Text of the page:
University of Tasmania

Through sustainability initiatives that I have set up and led in my role in IT Services, I have saved over 55,000 kWh of power per annum (8,000+ kg CO2-e) without disruption to business operations for University staff and students, and diverted dozens of computers from landfill into the hands of students who are facing emergency situations and could not afford laptops. I undertook both of these initiatives during the COVID-19 pandemic.

These initiatives have benefits much wider than just environmental and financial sustainability, and the quantitative measures of savings in electricity and avoiding landfill. Preparing laptops for students in financial distress improves students’ access to education, reducing inequalities, and positively impacts on their mental health and wellbeing.

>  A closer look

I work as an IT Services staff member at the University of Tasmania (UTAS). As my work took me around multiple buildings around campus, I noticed most multi-functional printers remained powered on 24/7. I approached the Director of Shared Services for approval to liaise with our managed printing services vendor to implement power saving measures. As requested, I researched and wrote a business case that was required for change management. I used a power monitoring kit to measure the power usages of different printer models in different power states (sleep, standby). The business case was approved, and I then worked with the external vendor to implement configuration changes. As a result, now over 200 printers at the University of Tasmania enter sleep mode after 30 mins of inactivity, saving a conservative estimate of over 55,000kWh per year, resulting in 8,000+ kg CO2-e avoided annually, and over $3,400 in electricity costs. Furthermore, having the printers in sleep mode reduces wear and tear on printer components, extending their lifespan. This initiative directly contributes to reducing the University’s carbon footprint from electricity use, and thus contributing to our status as a certified carbon neutral University by the Commonwealth Climate Active Carbon Neutral Standard.

At the moment, the University of Tasmania does not have a standard procedure for recycling computer packaging. I have been volunteering to collect soft plastic packages from computer deployments and dropping them off at REDcycle collection points in my personal time. An end-of-lifecycle hardware replacement in a computer lab can involve up to 20-30 new computers, generating a significant amount of soft plastics in one go.

The University of Tasmania has a policy of replacing computers that are out of warranty – 3 years for laptops and 4 years for desktops. End of life devices were disposed of as e-waste. Along with UTAS Sustainability staff, a Sustainability Integration Program for Students (SIPS) intern and senior managers in IT, we developed a formal process to wipe and donate those devices to students in need, and I was responsible for writing up a procedural document for the process. I also started actively collecting usable computers that would have been destined for e-waste before the process was finalised.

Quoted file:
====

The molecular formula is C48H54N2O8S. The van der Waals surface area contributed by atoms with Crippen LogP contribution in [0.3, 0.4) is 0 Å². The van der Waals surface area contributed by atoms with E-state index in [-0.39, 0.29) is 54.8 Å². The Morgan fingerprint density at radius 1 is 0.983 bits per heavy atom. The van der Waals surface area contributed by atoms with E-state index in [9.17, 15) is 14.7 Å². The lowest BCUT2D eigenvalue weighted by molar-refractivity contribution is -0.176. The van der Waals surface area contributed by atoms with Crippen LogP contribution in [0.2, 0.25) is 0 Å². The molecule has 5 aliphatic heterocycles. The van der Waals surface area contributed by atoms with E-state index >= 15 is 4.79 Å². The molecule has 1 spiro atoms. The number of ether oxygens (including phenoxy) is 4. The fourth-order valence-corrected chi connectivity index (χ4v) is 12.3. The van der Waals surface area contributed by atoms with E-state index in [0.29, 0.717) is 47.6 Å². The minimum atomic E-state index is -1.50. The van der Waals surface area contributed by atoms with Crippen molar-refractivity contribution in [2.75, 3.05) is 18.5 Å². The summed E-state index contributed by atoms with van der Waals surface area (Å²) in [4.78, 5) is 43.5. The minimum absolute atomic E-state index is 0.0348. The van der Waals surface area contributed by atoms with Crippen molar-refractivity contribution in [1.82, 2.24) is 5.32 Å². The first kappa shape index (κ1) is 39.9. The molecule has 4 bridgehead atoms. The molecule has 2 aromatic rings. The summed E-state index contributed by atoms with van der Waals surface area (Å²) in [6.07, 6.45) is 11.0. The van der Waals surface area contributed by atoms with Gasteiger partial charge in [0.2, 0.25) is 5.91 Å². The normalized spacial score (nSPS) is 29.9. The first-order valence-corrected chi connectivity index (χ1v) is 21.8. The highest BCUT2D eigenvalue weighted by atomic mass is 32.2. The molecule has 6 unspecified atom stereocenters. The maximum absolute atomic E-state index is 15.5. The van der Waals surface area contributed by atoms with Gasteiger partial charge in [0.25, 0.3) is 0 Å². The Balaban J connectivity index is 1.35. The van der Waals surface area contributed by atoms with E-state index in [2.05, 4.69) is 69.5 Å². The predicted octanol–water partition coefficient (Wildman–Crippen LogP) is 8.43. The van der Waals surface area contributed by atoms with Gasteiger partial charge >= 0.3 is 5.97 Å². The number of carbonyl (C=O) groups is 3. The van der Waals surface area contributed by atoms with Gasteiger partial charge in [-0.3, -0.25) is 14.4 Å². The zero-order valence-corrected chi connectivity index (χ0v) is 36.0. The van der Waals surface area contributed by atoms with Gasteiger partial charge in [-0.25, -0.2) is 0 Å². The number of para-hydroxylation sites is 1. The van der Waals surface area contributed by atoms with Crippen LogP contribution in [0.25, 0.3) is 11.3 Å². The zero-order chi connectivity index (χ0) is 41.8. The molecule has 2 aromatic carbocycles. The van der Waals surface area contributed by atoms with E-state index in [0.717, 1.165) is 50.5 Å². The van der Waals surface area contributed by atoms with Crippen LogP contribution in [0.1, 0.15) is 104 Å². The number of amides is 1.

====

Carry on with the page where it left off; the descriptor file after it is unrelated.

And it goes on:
I have set up second-hand / decommissioned computers for donation to students via the Tasmanian University Student Association (TUSA). The set up involves securely wiping institutional data, reinstalling the operating system, and installing all driver and software updates so that students with no technical skills will be able to use the computers straight away. The number of computers donated has steadily grown over the years and due to the new procedure document other members of the IT services team are able to use the procedure, which enables more computers to be processed and donated.

During our COVID-19 lockdown, as campuses were closed and students had to study online, those students who could not afford their own computer and would normally rely on on-campus computer labs were unable to access computers. The new procedure and the store of computers proved critical as a bulk donation event was needed to process 70 computers that were urgently required for students in need. This allowed us to support and improve access to education and equity for those who could not afford computers.

Each laptop donated avoids waste to landfill and carbon emissions. According to Dell, a typical laptop has a carbon footprint of 320 kg CO2-e (in Europe), as calculated according to the International Standards governing the investigation and evaluation of the environmental impacts of a given product over their life cycle (ISO14040 and ISO14044). Diverting 70 laptops from landfill during the lockdown period, avoided 22,400 kg CO2-e.

The projects above were not part of my work responsibilities as defined by the PD; but I saw them as an integral part of my efforts to improve sustainability in my everyday life as a citizen of the world.

>  Impact and benefits

The project of rolling out power saving settings to all printers on campus has monetary and environmental benefits for the University of Tasmania, and it aligns with the University’s commitment to minimising greenhouse gas emissions and being a carbon neutral certified institution. The project itself only cost my own time and that of the external vendor, with no financial expenditure required from the University (as ongoing management of the printers is part of our contract with the managed printing services vendor).